Disabilities and ableism are more common in the pole community than you think. Polers can come from any story, and that includes those of use with invisible illnesses, chronic pain, long-term injury, physical differences, and endless more. There are so many of us we even have a big facebook group for polers with autoimmune disease! Unfortunately, ableism is built into our culture in so many insidious ways, and the pole community has not at all been immune to it. Every person (even those of us with disabilities!) is capable of enacting ableism, including you, so here are some things you can do to make pole a more inclusive place to everyone.
1) Learn your student’s needs. Everyone has different needs and talents anyway, so learning each of your students as an individual will help everyone. Most instructors ask classes if there are any injuries to be known, but it can be nerve-wracking to announce a disability in front of everyone and not know how it will be taken, and the disability isn’t always an injury, so this question may not do the job. Take notice of which movements are giving a student trouble and ask questions to make sure you understand why. Here are three ways to ask without demanding personal medical information that you are not entitled to: “Is there something I don’t know about stopping you or getting in the way?” “Are there things I should be keeping in mind for movements like this?” “Do you need an accommodation to make this something you are able to do?”
2) Create accommodations. Once you know your students’ needs, you can help them learn that pole is not a rigid system that can only be done one way. In fact, that’s what makes pole such a great rehabilitation tool for so many people! When you and your student land on a movement that they can’t do, help them find another way from A to C besides B. It is typically better if this isn’t made into a big deal, rather it can be a calm “What about this?” In my experience, there have even been times that the accommodation becomes what the whole class prefers and everyone can do it together!
3) Allow for accommodations and pacing. When your students gain confidence in their ability to put moves together and gain more understanding of what they can do, they may be able make their own accommodations, aka the start of their own style of dance! Great ways you can help foster this confidence and creativity are by explicitly letting students know they won’t get in trouble for not following the exact choreography and celebrating their success when they do come up with their own way to get from A to C. Another accommodation students may make for themselves is taking breaks. If a student has to pause, sit down, walk away for a minute, or have a small snack to regulate their blood sugar, let them! When it is easy for us to take care of ourselves during class, we come to more classes and can put more of ourselves into each movement!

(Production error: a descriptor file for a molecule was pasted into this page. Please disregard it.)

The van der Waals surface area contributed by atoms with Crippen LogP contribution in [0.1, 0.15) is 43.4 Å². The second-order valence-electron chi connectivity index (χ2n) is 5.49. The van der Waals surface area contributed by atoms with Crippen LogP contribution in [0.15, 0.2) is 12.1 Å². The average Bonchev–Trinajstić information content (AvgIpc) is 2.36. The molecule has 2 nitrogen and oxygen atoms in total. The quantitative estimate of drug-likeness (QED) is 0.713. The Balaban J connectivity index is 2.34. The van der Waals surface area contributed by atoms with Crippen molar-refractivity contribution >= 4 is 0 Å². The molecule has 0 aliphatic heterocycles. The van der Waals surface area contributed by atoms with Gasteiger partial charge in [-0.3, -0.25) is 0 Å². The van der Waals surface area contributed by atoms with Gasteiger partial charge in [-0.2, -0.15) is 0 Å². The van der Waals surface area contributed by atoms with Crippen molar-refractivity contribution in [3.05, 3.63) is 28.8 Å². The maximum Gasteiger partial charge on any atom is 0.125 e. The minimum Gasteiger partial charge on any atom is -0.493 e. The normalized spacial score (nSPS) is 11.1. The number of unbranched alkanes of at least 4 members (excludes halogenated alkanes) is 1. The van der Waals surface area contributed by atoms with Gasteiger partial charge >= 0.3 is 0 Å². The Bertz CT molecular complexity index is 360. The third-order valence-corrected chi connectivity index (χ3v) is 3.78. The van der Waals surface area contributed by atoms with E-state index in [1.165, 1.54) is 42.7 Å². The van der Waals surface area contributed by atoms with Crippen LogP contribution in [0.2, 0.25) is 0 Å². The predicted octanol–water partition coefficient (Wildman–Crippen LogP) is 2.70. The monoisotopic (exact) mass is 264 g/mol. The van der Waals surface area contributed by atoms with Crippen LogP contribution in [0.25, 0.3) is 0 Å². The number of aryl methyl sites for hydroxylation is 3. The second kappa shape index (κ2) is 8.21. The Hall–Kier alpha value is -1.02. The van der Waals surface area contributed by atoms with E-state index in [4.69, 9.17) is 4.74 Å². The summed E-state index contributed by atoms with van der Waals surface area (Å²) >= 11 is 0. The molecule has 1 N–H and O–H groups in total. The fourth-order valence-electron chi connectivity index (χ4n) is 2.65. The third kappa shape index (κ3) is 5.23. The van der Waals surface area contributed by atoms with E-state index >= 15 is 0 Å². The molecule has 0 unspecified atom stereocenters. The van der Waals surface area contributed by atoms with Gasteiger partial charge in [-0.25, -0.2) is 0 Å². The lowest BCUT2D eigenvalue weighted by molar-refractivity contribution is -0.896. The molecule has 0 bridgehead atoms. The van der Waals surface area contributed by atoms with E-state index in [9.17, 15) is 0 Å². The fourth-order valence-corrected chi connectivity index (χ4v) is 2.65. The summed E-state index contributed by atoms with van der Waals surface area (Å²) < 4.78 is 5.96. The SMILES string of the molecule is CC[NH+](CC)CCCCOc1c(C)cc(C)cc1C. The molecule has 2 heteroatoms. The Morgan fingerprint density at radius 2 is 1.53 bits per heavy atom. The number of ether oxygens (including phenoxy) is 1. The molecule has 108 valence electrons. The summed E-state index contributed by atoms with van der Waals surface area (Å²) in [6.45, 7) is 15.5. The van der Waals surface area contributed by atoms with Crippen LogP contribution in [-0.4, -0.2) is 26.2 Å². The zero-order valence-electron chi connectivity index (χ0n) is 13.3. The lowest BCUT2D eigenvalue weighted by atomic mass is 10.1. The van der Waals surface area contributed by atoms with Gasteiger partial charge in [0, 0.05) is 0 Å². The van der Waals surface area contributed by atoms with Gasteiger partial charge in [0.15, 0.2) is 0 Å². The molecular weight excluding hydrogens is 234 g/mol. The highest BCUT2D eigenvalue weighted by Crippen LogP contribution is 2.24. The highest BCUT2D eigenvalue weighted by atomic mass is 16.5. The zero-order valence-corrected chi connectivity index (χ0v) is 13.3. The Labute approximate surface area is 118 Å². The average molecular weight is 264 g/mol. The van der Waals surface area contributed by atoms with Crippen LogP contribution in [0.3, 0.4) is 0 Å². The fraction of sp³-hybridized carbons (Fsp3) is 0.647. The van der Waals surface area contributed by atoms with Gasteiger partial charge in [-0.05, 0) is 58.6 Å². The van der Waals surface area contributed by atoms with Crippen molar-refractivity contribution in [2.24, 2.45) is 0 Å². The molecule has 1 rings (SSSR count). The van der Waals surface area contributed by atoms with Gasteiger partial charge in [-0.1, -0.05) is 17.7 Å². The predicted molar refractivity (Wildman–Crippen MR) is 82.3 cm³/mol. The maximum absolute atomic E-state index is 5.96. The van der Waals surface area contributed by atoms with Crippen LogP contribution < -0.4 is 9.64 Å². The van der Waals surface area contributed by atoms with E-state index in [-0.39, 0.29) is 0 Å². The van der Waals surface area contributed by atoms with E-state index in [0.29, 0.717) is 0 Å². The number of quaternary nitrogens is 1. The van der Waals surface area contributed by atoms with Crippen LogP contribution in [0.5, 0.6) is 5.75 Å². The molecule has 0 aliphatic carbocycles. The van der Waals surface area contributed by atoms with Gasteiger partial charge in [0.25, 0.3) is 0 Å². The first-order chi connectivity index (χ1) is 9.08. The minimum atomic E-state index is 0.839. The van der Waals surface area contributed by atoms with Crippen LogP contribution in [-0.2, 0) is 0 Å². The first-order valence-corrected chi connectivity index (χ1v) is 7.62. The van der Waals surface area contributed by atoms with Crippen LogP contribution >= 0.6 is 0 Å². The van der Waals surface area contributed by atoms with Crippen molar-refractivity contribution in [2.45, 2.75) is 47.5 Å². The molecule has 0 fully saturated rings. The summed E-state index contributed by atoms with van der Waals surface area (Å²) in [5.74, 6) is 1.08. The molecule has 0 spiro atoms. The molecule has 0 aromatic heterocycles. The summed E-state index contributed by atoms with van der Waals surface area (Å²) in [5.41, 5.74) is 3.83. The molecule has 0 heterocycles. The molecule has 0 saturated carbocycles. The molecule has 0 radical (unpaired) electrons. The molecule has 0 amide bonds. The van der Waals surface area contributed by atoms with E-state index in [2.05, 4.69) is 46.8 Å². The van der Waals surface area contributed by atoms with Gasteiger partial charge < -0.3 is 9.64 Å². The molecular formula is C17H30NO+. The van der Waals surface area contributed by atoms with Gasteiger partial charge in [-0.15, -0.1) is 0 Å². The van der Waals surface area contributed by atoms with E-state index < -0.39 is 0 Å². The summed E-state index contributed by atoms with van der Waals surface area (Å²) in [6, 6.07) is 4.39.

4) Create choreography that doesn’t need to be modified. More often than not, disabled pole dancers either have to accommodate movements or accommodate themselves to the movements of others. It gets old! At times, it helps for the choreography to already fit the needs of the students in the class and for those without that disability to learn to dance in that way as well. Everyone grows, and disabled polers feel included, rather than feeling like an afterthought.
5) Class/workshop descriptions. This can be a HUGE barrier to students taking your classes without anyone realizing! As someone whose disability presents in my knees, I feel excluded and disheartened when almost every workshop or class I look at says, “Kneepads required” in the description, suggesting that knees absolutely will get beat up in the lesson. Such rigid language sends the message to me that people like me are not wanted in the class, leaving me very few options to try new things and instructors. After following the steps above, you will be much more able to provide a warm welcome to disabled polers, but how on earth will we know that?! If you are willing and able to provide disability accommodations to your lesson, put that in your class and workshop descriptions. That shows us we are welcome and considered ahead of time, not seen as an afterthought or a burden.
6) Allow differences in prerequisites for disability and make that known. Most studios have some kind of prerequisite for higher levels of classes, which is a useful tool for many reasons. Flexibility in them can be very important for disabled pole dancers, because the tiers of our abilities may be different than yours. For example, given how my body works, I consider no hands inside leg hangs to be one of the hardest moves there is, but give me a brass bridge anytime! If a studio had a strict policy that inside leg hangs were necessary to move on to the class with brass bridges, I’d sit there frustrated, lose confidence and never learn the other things my body can do. Again, if you wait for us to ask for accommodation, we may never know we are allowed to. Having language somewhere obvious that states your willingness to be flexible will help us know we are accepted.
Let's work together to make pole a more inclusive place! - Doozy
Photo: Doozy showing off what she can do thanks to her mobility tech and inclusive poling environment.